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Academic Freedom, Private-Sector Focus, and the Process of Innovation

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  • Stein, Jeremy C.
  • Dewatripont, Mathias
  • Aghion, Philippe

Abstract

We develop a model that clarifies the respective advantages and disadvantages of academic and private-sector research. Rather than relying on lack of appropriability or spillovers to generate a rationale for academic research, we emphasize control-rights considerations, and argue that the fundamental tradeoff between academia and the private sector is one of creative control versus focus. By serving as a precommitment mechanism that allows scientists to freely pursue their own interests, academia can be indispensable for early-stage research. At the same time, the private sector's ability to direct scientists toward higher-payoff activities makes it more attractive for later-stage research.

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File URL: http://dash.harvard.edu/bitstream/handle/1/3637074/aghion_academicfreedom.pdf
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Paper provided by Harvard University Department of Economics in its series Scholarly Articles with number 3637074.

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Date of creation: 2008
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Publication status: Published in The RAND Journal of Economics
Handle: RePEc:hrv:faseco:3637074

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  1. Lach, Saul & Schankerman, Mark, 2003. "Incentives and Invention in Universities," CEPR Discussion Papers, C.E.P.R. Discussion Papers 3916, C.E.P.R. Discussion Papers.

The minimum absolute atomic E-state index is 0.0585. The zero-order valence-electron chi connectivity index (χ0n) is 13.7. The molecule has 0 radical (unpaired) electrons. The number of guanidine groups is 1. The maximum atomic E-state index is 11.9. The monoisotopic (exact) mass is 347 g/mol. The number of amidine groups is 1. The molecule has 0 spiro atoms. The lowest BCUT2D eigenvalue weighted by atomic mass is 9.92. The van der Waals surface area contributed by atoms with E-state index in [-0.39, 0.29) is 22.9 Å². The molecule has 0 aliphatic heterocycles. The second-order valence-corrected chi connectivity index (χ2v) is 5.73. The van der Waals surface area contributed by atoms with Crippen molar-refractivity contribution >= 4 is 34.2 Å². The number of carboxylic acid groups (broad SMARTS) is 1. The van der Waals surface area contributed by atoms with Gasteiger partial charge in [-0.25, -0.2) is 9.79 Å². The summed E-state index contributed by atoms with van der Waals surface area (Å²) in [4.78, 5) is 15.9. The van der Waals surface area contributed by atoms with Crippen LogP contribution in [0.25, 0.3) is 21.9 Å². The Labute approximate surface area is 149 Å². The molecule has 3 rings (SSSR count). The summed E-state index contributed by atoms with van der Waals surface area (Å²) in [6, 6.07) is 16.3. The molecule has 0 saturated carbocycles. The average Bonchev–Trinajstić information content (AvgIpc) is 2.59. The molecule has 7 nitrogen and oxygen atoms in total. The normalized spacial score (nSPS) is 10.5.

2. Ajay Agrawal & Rebecca Henderson, 2002. "Putting Patents in Context: Exploring Knowledge Transfer from MIT," Management Science, INFORMS, INFORMS, vol. 48(1), pages 44-60, January.
  3. Hart, Oliver & Moore, John, 1990. "Property Rights and the Nature of the Firm," Journal of Political Economy, University of Chicago Press, University of Chicago Press, vol. 98(6), pages 1119-58, December.
  4. Kaplan, Steven & Sensoy, Berk A. & Strömberg, Per Johan, 2005. "What are Firms? Evolution from Birth to Public Companies," CEPR Discussion Papers, C.E.P.R. Discussion Papers 5224, C.E.P.R. Discussion Papers.
  5. Daron Acemoglu & Michael Kremer & Atif Mian, 2003. "Incentives in Markets, Firms and Governments," NBER Working Papers, National Bureau of Economic Research, Inc 9802, National Bureau of Economic Research, Inc.
  6. Kenneth Arrow, 1962. "Economic Welfare and the Allocation of Resources for Invention," NBER Chapters, National Bureau of Economic Research, Inc, in: The Rate and Direction of Inventive Activity: Economic and Social Factors, pages 609-626 National Bureau of Economic Research, Inc.
  7. Aghion, Philippe & Tirole, Jean, 1997. "Formal and Real Authority in Organizations," Scholarly Articles, Harvard University Department of Economics 4554125, Harvard University Department of Economics.
  8. Bengt Holmstrom, 1999. "Managerial Incentive Problems: A Dynamic Perspective," NBER Working Papers, National Bureau of Economic Research, Inc 6875, National Bureau of Economic Research, Inc.
  9. Hart, Oliver & Shleifer, Andrei & Vishny, Robert W, 1997. "The Proper Scope of Government: Theory and an Application to Prisons," The Quarterly Journal of Economics, MIT Press, MIT Press, vol. 112(4), pages 1127-61, November.
  10. Carmichael, H Lorne, 1988. "Incentives in Academics: Why Is There Tenure?," Journal of Political Economy, University of Chicago Press, University of Chicago Press, vol. 96(3), pages 453-72, June.
  11. Michael S. McPherson & Morton Owen Schapiro, 1999. "Tenure Issues in Higher Education," Journal of Economic Perspectives, American Economic Association, American Economic Association, vol. 13(1), pages 85-98, Winter.
  12. Hellmann, Thomas F & Perotti, Enrico C, 2006. "The Circulation of Ideas: Firms Versus Markets," CEPR Discussion Papers, C.E.P.R. Discussion Papers 5469, C.E.P.R. Discussion Papers.
  13. Scott Stern, 2004. "Do Scientists Pay to Be Scientists?," Management Science, INFORMS, INFORMS, vol. 50(6), pages 835-853, June.
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